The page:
Five theories of change on global climate politics

With no prospect of a serious global climate deal any time soon, what’s likely to be the main driver of change on climate politics? I think there are basically five main storylines on this, each with their own tribes of adherents.

1) The ‘one last push’ tribe. This tribe argues that nothing short of a global deal based on binding targets and timetables will cut the mustard. But it also doesn’t think that ‘big bang’ approaches can work either. So by default it argues for what you might call a ‘muscular incrementalism’ based on the steady, hard work of assembling political coalitions to make progress and open up political space, one step at a time. Membership of this tribe remains the default among EU governments; the UK’s John Ashton is an articulate proponent of this view.

2) The ‘technology competition’ tribe. This lot reckon that the main driver of change will be countries competing with each other to secure shares of massive future clean technology markets. Look at the fact that the US is taking China to the WTO for renewable energy subsidies, they say: US competitiveness concerns will drive development of its low carbon sector in a way environmental policy never could. The Breakthrough Institute and IPPR’s Political Climate blog are good examples of this view.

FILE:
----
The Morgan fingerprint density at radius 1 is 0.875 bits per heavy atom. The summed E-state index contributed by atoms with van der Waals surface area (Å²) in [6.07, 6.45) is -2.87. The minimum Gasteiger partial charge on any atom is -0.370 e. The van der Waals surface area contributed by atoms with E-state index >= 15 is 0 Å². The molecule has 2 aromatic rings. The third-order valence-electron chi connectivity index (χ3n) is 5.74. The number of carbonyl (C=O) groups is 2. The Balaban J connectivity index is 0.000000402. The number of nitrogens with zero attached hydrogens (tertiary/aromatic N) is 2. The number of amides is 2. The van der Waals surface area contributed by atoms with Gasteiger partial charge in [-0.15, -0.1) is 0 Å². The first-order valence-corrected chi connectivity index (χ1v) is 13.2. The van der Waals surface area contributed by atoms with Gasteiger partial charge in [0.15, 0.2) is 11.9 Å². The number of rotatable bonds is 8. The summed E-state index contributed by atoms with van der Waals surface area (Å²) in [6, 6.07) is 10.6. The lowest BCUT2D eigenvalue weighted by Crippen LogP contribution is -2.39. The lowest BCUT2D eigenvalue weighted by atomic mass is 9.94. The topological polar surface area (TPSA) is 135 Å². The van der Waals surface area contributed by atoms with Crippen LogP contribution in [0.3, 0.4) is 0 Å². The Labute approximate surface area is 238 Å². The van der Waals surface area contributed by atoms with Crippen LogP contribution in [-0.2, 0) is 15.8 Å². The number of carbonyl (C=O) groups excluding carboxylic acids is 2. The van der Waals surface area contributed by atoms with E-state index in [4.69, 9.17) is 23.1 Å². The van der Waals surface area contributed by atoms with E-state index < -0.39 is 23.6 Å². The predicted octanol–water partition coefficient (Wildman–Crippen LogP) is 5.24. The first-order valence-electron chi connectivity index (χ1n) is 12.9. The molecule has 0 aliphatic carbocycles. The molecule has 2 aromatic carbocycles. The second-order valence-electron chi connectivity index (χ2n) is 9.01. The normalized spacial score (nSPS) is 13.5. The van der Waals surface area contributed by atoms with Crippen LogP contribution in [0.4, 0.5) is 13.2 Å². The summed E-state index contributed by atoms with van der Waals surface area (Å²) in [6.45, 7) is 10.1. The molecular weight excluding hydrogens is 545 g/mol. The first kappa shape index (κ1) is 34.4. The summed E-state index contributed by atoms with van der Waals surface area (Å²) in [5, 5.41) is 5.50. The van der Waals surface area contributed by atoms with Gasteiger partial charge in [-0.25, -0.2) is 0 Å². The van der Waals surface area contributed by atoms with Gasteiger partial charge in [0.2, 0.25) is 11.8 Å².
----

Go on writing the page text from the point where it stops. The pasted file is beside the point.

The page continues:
3) The ‘tooling up for a zero sum world’ tribe. This tribe – widespread among militaries and national security communities – thinks climate change is a problem, but don’t focus much on how to tackle it. Instead, they’re focused on how to cope with a world of climate impacts and intensifying competition for scarce resources like oil, land, food and water. That focus could help to boost low carbon technologies, when they contribute to energy independence or other national security goals. But equally, it could also drive heavy investment in less sustainable options – like tar sands, shale gas, 1st generation biofuel or liquids from coal.

4) The ‘new designs for living’ tribe. This crowd often don’t have much faith in the capacity of policy elites to get to grips with climate change; instead, they reckon the changes that matter will come from the bottom up – think permaculture and small scale renewables. This tribe draws together people focused on climate change with those more focused on peak oil, but their basic approach is pretty similar. The transition towns folk are a great example.

5) The ‘using shocks intelligently’ tribe. Finally, I think we’re seeing the beginnings of a tribe that seek to deal with the lack of political space for action on climate by being ready for shocks – extreme weather events etc. – and using the political windows of opportunity that open up (usually suddenly and only briefly) in their wake. I’ve been tending towards this theory of change for a while now, as it’s the only way I can see that we’ll get the political space for the comprehensive global approach that I think is needed; Paul Gilding’s book The Great Disruptionis also very much in this space.

These tribes aren’t mutually exclusive, and I think the more we can draw from all of them, the better. But I also think it’s useful if, in debates about where climate policy should go next, we’re also open about our assumptions on what will make change happen.